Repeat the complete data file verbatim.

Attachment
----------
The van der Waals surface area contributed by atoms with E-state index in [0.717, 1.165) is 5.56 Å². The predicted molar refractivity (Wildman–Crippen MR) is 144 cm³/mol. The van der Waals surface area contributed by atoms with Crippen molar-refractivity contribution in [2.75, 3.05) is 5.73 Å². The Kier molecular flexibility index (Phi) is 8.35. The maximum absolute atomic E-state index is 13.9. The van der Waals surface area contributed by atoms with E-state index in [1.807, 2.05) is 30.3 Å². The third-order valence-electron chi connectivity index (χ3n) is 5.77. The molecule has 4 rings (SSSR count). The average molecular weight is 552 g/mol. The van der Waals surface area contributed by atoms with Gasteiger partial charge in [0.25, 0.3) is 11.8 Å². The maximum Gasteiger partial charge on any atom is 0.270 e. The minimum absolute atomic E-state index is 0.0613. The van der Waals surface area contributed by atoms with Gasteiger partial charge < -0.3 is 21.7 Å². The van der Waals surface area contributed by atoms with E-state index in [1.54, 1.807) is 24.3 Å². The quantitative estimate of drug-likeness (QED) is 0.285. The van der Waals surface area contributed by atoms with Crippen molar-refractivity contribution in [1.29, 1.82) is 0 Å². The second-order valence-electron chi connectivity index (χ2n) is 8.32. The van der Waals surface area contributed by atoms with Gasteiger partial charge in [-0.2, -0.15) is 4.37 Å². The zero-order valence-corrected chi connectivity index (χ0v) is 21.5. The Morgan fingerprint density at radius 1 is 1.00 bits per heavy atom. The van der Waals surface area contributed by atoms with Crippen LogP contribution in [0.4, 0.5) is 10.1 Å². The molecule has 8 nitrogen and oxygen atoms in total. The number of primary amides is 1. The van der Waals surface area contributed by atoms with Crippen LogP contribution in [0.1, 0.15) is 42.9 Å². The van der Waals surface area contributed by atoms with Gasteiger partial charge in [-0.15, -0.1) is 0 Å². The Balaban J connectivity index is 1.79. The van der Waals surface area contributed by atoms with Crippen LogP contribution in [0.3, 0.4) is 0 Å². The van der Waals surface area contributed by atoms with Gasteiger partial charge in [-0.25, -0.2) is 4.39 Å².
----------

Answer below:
The van der Waals surface area contributed by atoms with E-state index in [0.717, 1.165) is 5.56 Å². The predicted molar refractivity (Wildman–Crippen MR) is 144 cm³/mol. The van der Waals surface area contributed by atoms with Crippen molar-refractivity contribution in [2.75, 3.05) is 5.73 Å². The Kier molecular flexibility index (Phi) is 8.35. The maximum absolute atomic E-state index is 13.9. The van der Waals surface area contributed by atoms with E-state index in [1.807, 2.05) is 30.3 Å². The third-order valence-electron chi connectivity index (χ3n) is 5.77. The molecule has 4 rings (SSSR count). The average molecular weight is 552 g/mol. The van der Waals surface area contributed by atoms with Gasteiger partial charge in [0.25, 0.3) is 11.8 Å². The maximum Gasteiger partial charge on any atom is 0.270 e. The minimum absolute atomic E-state index is 0.0613. The van der Waals surface area contributed by atoms with Gasteiger partial charge < -0.3 is 21.7 Å². The van der Waals surface area contributed by atoms with E-state index in [1.54, 1.807) is 24.3 Å². The quantitative estimate of drug-likeness (QED) is 0.285. The van der Waals surface area contributed by atoms with Crippen molar-refractivity contribution in [1.29, 1.82) is 0 Å². The second-order valence-electron chi connectivity index (χ2n) is 8.32. The van der Waals surface area contributed by atoms with Gasteiger partial charge in [-0.2, -0.15) is 4.37 Å². The zero-order valence-corrected chi connectivity index (χ0v) is 21.5. The Morgan fingerprint density at radius 1 is 1.00 bits per heavy atom. The van der Waals surface area contributed by atoms with Crippen LogP contribution in [0.4, 0.5) is 10.1 Å². The molecule has 8 nitrogen and oxygen atoms in total. The number of primary amides is 1. The van der Waals surface area contributed by atoms with Crippen LogP contribution in [0.1, 0.15) is 42.9 Å². The van der Waals surface area contributed by atoms with Gasteiger partial charge in [-0.15, -0.1) is 0 Å². The Balaban J connectivity index is 1.79. The van der Waals surface area contributed by atoms with Crippen LogP contribution in [0.3, 0.4) is 0 Å². The van der Waals surface area contributed by atoms with Gasteiger partial charge in [-0.25, -0.2) is 4.39 Å².